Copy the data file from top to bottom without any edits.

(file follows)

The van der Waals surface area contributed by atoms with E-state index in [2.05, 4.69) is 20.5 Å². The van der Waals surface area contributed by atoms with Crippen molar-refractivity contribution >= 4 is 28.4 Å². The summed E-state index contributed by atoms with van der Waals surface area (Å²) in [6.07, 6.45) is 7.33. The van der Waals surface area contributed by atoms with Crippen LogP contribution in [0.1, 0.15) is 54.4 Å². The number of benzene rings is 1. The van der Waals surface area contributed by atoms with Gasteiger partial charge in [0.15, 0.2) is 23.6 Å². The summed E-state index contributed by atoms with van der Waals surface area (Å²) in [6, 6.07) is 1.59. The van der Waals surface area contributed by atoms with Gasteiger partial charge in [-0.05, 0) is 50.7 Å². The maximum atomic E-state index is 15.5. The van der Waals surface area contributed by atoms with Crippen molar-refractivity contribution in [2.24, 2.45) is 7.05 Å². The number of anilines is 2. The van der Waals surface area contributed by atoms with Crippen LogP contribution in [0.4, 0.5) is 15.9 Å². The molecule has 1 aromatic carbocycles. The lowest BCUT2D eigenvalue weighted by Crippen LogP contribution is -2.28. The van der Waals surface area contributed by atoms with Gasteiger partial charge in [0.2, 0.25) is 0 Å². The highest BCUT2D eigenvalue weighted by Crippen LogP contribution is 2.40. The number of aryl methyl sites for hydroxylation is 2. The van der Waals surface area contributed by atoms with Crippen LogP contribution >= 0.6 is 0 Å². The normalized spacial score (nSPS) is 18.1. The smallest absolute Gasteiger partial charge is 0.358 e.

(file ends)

The van der Waals surface area contributed by atoms with E-state index in [2.05, 4.69) is 20.5 Å². The van der Waals surface area contributed by atoms with Crippen molar-refractivity contribution >= 4 is 28.4 Å². The summed E-state index contributed by atoms with van der Waals surface area (Å²) in [6.07, 6.45) is 7.33. The van der Waals surface area contributed by atoms with Crippen LogP contribution in [0.1, 0.15) is 54.4 Å². The number of benzene rings is 1. The van der Waals surface area contributed by atoms with Gasteiger partial charge in [0.15, 0.2) is 23.6 Å². The summed E-state index contributed by atoms with van der Waals surface area (Å²) in [6, 6.07) is 1.59. The van der Waals surface area contributed by atoms with Gasteiger partial charge in [-0.05, 0) is 50.7 Å². The maximum atomic E-state index is 15.5. The van der Waals surface area contributed by atoms with Crippen molar-refractivity contribution in [2.24, 2.45) is 7.05 Å². The number of anilines is 2. The van der Waals surface area contributed by atoms with Crippen LogP contribution in [0.4, 0.5) is 15.9 Å². The molecule has 1 aromatic carbocycles. The lowest BCUT2D eigenvalue weighted by Crippen LogP contribution is -2.28. The van der Waals surface area contributed by atoms with Gasteiger partial charge in [0.2, 0.25) is 0 Å². The highest BCUT2D eigenvalue weighted by Crippen LogP contribution is 2.40. The number of aryl methyl sites for hydroxylation is 2. The van der Waals surface area contributed by atoms with Crippen LogP contribution >= 0.6 is 0 Å². The normalized spacial score (nSPS) is 18.1. The smallest absolute Gasteiger partial charge is 0.358 e.